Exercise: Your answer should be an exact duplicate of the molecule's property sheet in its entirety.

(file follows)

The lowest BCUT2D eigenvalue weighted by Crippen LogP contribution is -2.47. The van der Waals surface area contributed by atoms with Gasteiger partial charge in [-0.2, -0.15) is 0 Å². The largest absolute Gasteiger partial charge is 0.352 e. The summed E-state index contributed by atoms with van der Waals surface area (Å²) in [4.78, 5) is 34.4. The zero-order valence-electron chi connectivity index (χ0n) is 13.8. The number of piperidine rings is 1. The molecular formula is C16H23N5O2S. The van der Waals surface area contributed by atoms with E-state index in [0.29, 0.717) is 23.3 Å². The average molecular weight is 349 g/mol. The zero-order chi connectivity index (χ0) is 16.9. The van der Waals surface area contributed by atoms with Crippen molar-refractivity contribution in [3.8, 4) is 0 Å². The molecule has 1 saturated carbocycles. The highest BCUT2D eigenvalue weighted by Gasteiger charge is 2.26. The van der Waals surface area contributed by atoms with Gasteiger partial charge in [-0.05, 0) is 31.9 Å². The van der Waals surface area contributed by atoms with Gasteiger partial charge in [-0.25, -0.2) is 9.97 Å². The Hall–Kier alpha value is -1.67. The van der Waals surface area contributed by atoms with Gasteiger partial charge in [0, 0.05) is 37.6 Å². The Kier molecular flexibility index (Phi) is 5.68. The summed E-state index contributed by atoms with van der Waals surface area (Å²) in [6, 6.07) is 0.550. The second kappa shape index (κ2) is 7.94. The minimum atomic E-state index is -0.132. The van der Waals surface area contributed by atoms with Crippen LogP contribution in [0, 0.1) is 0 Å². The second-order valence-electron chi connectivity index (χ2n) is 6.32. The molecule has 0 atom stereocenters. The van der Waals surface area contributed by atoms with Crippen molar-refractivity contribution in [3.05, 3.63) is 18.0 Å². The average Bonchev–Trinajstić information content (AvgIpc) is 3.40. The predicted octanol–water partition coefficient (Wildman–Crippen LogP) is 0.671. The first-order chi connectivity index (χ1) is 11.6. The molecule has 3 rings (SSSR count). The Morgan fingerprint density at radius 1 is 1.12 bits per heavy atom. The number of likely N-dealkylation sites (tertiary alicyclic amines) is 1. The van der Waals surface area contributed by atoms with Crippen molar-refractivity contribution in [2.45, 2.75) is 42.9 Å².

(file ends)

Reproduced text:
The lowest BCUT2D eigenvalue weighted by Crippen LogP contribution is -2.47. The van der Waals surface area contributed by atoms with Gasteiger partial charge in [-0.2, -0.15) is 0 Å². The largest absolute Gasteiger partial charge is 0.352 e. The summed E-state index contributed by atoms with van der Waals surface area (Å²) in [4.78, 5) is 34.4. The zero-order valence-electron chi connectivity index (χ0n) is 13.8. The number of piperidine rings is 1. The molecular formula is C16H23N5O2S. The van der Waals surface area contributed by atoms with E-state index in [0.29, 0.717) is 23.3 Å². The average molecular weight is 349 g/mol. The zero-order chi connectivity index (χ0) is 16.9. The van der Waals surface area contributed by atoms with Crippen molar-refractivity contribution in [3.8, 4) is 0 Å². The molecule has 1 saturated carbocycles. The highest BCUT2D eigenvalue weighted by Gasteiger charge is 2.26. The van der Waals surface area contributed by atoms with Gasteiger partial charge in [-0.05, 0) is 31.9 Å². The van der Waals surface area contributed by atoms with Gasteiger partial charge in [-0.25, -0.2) is 9.97 Å². The Hall–Kier alpha value is -1.67. The van der Waals surface area contributed by atoms with Gasteiger partial charge in [0, 0.05) is 37.6 Å². The Kier molecular flexibility index (Phi) is 5.68. The summed E-state index contributed by atoms with van der Waals surface area (Å²) in [6, 6.07) is 0.550. The second kappa shape index (κ2) is 7.94. The minimum atomic E-state index is -0.132. The van der Waals surface area contributed by atoms with Crippen LogP contribution in [0, 0.1) is 0 Å². The second-order valence-electron chi connectivity index (χ2n) is 6.32. The molecule has 0 atom stereocenters. The van der Waals surface area contributed by atoms with Crippen molar-refractivity contribution in [3.05, 3.63) is 18.0 Å². The average Bonchev–Trinajstić information content (AvgIpc) is 3.40. The predicted octanol–water partition coefficient (Wildman–Crippen LogP) is 0.671. The first-order chi connectivity index (χ1) is 11.6. The molecule has 3 rings (SSSR count). The Morgan fingerprint density at radius 1 is 1.12 bits per heavy atom. The number of likely N-dealkylation sites (tertiary alicyclic amines) is 1. The van der Waals surface area contributed by atoms with Crippen molar-refractivity contribution in [2.45, 2.75) is 42.9 Å².